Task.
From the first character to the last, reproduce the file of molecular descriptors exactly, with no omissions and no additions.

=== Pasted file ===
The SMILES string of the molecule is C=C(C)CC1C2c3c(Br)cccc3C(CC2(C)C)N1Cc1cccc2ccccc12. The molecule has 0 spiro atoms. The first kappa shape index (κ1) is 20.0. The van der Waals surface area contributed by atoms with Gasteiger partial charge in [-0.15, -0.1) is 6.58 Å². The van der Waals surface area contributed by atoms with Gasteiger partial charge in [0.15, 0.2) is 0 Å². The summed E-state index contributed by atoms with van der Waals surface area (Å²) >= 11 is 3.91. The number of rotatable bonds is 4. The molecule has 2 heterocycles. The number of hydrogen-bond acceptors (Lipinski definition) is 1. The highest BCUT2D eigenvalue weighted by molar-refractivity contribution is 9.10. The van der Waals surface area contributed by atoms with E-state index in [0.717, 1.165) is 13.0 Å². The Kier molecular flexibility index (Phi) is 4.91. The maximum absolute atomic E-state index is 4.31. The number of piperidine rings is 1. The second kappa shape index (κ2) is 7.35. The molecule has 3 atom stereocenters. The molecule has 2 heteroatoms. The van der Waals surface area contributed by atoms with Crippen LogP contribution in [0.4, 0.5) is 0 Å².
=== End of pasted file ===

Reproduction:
The SMILES string of the molecule is C=C(C)CC1C2c3c(Br)cccc3C(CC2(C)C)N1Cc1cccc2ccccc12. The molecule has 0 spiro atoms. The first kappa shape index (κ1) is 20.0. The van der Waals surface area contributed by atoms with Gasteiger partial charge in [-0.15, -0.1) is 6.58 Å². The van der Waals surface area contributed by atoms with Gasteiger partial charge in [0.15, 0.2) is 0 Å². The summed E-state index contributed by atoms with van der Waals surface area (Å²) >= 11 is 3.91. The number of rotatable bonds is 4. The molecule has 2 heterocycles. The number of hydrogen-bond acceptors (Lipinski definition) is 1. The highest BCUT2D eigenvalue weighted by molar-refractivity contribution is 9.10. The van der Waals surface area contributed by atoms with E-state index in [0.717, 1.165) is 13.0 Å². The Kier molecular flexibility index (Phi) is 4.91. The maximum absolute atomic E-state index is 4.31. The number of piperidine rings is 1. The second kappa shape index (κ2) is 7.35. The molecule has 3 atom stereocenters. The molecule has 2 heteroatoms. The van der Waals surface area contributed by atoms with Crippen LogP contribution in [0.4, 0.5) is 0 Å².